A doctor who groped the breasts of colleagues and a patient has been suspended for a year.
Dr Maher Khetyar was first accused of inappropriate behaviour in 2004 at Caithness General Hospital when he touched the neck of a nurse, tried to hug her and asked for her mobile number.
Although police were called in to investigate the incident in Wick, the probe was shelved and the nurse left her job feeling she was “made out to be a liar”.
Those allegations have now been proved.
And a hearing of the Medical Practitioners Tribunal Service in Manchester heard they were re-examined after further claims were made about the doctor’s subsequent behaviour elsewhere.
A paramedic, known as Ms C, claimed her encounter with Khetyar took place at High Wycombe Hospital in Buckinghamshire in July 2013 after she sought paracetamol for a headache.
She said that after saying he needed to examine her “the doctor put his hand down my top, squeezed my left breast and then my right breast for two seconds.” She told the tribunal: “I was a bit confused but in my head I hadn’t decided I had been sexually assaulted.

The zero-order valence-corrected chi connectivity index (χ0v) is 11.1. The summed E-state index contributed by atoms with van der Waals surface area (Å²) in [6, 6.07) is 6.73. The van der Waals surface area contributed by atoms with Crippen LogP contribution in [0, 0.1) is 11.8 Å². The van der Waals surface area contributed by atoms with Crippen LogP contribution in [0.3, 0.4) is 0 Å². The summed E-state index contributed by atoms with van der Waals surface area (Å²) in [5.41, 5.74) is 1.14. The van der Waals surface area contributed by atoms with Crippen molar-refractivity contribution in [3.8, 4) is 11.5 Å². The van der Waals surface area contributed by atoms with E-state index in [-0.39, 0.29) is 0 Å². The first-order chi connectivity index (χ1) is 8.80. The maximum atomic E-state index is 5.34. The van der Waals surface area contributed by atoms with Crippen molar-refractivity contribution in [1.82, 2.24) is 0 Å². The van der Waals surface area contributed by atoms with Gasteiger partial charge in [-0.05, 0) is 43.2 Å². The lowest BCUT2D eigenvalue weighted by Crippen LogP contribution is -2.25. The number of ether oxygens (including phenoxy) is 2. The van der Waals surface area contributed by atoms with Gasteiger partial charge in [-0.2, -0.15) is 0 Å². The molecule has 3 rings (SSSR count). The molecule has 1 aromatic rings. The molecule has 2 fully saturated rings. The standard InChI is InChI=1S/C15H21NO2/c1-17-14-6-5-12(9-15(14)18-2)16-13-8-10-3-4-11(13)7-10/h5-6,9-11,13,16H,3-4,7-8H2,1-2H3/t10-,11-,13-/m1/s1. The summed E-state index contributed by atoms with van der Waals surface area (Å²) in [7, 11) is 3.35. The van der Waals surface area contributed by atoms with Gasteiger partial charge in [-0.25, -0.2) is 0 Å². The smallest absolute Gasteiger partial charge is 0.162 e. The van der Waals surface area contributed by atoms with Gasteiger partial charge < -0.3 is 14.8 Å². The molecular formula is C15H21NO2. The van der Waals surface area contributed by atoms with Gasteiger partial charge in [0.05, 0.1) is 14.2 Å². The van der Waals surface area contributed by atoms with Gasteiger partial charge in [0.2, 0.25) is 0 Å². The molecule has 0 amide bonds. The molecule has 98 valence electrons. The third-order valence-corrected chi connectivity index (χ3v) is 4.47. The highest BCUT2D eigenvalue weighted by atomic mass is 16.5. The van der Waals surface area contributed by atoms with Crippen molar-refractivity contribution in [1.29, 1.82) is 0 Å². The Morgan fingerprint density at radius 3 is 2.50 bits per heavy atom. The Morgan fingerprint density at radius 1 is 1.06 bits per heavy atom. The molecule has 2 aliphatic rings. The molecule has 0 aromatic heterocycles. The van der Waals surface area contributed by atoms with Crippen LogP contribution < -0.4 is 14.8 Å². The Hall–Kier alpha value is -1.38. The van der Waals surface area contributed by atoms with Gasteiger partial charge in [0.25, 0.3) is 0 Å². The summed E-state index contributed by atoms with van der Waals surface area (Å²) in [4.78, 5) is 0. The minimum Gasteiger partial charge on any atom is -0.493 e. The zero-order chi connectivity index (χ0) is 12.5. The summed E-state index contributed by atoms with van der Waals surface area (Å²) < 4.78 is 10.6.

“I asked my colleague if there was a reason a doctor would do that and had he seen this before.
“He said there’s nothing normal about what just happened, he said this is sexual assault.”
The third woman, known as Patient B, had undergone an X-ray after suffering breathing problems.
She claimed that the doctor stood “extremely close” to her before he cupped and squeezed both of her breasts.
She said: “I was concerned whether he was a real doctor.”
Khetyar, 45, said that, in relation to the paramedic: “It was the end of my shift and I was very tired.”
He also stated that “medicine is my life, it is the only thing I love” and his wife gave evidence before the tribunal, speaking of financial and personal difficulties.
He was suspended for 12 months after the tribunal found he showed “genuine remorse” and was “developing insight” and that “the risk of repetition is not high”.
Tribunal chairman David Urpeth told him his actions “significantly crossed the boundaries of the doctor/patient relationship and clearly breached the guidelines”.
“The tribunal is in no doubt that fellow professionals would regard your actions as deplorable,” he said.
Syrian-born Khetyar, a father of two from Slough, Berkshire, still denies sexual motivation but “respects” the tribunal’s findings and has apologised to the women involved.